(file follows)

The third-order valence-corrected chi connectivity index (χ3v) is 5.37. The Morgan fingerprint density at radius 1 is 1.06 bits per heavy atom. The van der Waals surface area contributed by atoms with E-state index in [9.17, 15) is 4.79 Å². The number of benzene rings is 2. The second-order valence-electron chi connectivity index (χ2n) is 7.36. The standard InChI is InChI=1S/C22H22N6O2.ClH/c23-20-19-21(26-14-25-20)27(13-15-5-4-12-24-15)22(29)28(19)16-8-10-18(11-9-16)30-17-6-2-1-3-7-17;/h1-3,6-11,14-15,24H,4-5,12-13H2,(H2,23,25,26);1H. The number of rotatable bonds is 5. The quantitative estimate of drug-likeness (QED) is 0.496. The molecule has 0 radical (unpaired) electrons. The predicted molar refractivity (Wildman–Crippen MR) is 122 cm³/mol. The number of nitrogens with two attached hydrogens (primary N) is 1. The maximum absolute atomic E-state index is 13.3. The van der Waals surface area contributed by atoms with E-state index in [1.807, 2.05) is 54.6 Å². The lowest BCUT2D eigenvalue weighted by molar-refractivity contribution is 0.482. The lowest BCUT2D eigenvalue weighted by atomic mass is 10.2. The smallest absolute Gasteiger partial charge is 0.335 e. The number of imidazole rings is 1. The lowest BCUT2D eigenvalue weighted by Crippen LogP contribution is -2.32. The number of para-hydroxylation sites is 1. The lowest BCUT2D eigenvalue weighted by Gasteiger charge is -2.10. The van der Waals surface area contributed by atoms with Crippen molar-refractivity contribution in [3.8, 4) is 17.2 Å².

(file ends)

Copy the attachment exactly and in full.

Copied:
The third-order valence-corrected chi connectivity index (χ3v) is 5.37. The Morgan fingerprint density at radius 1 is 1.06 bits per heavy atom. The van der Waals surface area contributed by atoms with E-state index in [9.17, 15) is 4.79 Å². The number of benzene rings is 2. The second-order valence-electron chi connectivity index (χ2n) is 7.36. The standard InChI is InChI=1S/C22H22N6O2.ClH/c23-20-19-21(26-14-25-20)27(13-15-5-4-12-24-15)22(29)28(19)16-8-10-18(11-9-16)30-17-6-2-1-3-7-17;/h1-3,6-11,14-15,24H,4-5,12-13H2,(H2,23,25,26);1H. The number of rotatable bonds is 5. The quantitative estimate of drug-likeness (QED) is 0.496. The molecule has 0 radical (unpaired) electrons. The predicted molar refractivity (Wildman–Crippen MR) is 122 cm³/mol. The number of nitrogens with two attached hydrogens (primary N) is 1. The maximum absolute atomic E-state index is 13.3. The van der Waals surface area contributed by atoms with E-state index in [1.807, 2.05) is 54.6 Å². The lowest BCUT2D eigenvalue weighted by molar-refractivity contribution is 0.482. The lowest BCUT2D eigenvalue weighted by atomic mass is 10.2. The smallest absolute Gasteiger partial charge is 0.335 e. The number of imidazole rings is 1. The lowest BCUT2D eigenvalue weighted by Crippen LogP contribution is -2.32. The number of para-hydroxylation sites is 1. The lowest BCUT2D eigenvalue weighted by Gasteiger charge is -2.10. The van der Waals surface area contributed by atoms with Crippen molar-refractivity contribution in [3.8, 4) is 17.2 Å².